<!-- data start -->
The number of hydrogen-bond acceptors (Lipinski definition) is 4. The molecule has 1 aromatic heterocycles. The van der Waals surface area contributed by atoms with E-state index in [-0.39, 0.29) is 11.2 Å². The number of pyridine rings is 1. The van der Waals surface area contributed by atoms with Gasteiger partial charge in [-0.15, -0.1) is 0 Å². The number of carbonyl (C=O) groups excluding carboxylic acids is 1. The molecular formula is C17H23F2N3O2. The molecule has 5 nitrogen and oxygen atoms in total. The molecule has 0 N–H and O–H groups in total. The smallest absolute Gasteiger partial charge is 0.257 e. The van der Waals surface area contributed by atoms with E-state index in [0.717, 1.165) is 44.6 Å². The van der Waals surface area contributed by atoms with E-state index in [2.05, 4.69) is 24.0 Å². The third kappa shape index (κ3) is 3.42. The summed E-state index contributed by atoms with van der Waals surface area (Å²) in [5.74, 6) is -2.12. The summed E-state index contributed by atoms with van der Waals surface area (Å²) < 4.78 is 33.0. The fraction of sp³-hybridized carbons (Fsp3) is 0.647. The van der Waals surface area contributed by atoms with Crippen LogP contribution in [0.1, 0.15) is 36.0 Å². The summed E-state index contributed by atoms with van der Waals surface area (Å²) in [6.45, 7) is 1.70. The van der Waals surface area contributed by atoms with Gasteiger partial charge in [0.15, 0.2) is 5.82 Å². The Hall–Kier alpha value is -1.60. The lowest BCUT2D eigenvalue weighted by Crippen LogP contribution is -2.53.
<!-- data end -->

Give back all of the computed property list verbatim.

The number of hydrogen-bond acceptors (Lipinski definition) is 4. The molecule has 1 aromatic heterocycles. The van der Waals surface area contributed by atoms with E-state index in [-0.39, 0.29) is 11.2 Å². The number of pyridine rings is 1. The van der Waals surface area contributed by atoms with Gasteiger partial charge in [-0.15, -0.1) is 0 Å². The number of carbonyl (C=O) groups excluding carboxylic acids is 1. The molecular formula is C17H23F2N3O2. The molecule has 5 nitrogen and oxygen atoms in total. The molecule has 0 N–H and O–H groups in total. The smallest absolute Gasteiger partial charge is 0.257 e. The van der Waals surface area contributed by atoms with E-state index in [0.717, 1.165) is 44.6 Å². The van der Waals surface area contributed by atoms with E-state index in [2.05, 4.69) is 24.0 Å². The third kappa shape index (κ3) is 3.42. The summed E-state index contributed by atoms with van der Waals surface area (Å²) in [5.74, 6) is -2.12. The summed E-state index contributed by atoms with van der Waals surface area (Å²) < 4.78 is 33.0. The fraction of sp³-hybridized carbons (Fsp3) is 0.647. The van der Waals surface area contributed by atoms with Crippen LogP contribution in [0.1, 0.15) is 36.0 Å². The summed E-state index contributed by atoms with van der Waals surface area (Å²) in [6.45, 7) is 1.70. The van der Waals surface area contributed by atoms with Gasteiger partial charge in [0.15, 0.2) is 5.82 Å². The Hall–Kier alpha value is -1.60. The lowest BCUT2D eigenvalue weighted by Crippen LogP contribution is -2.53.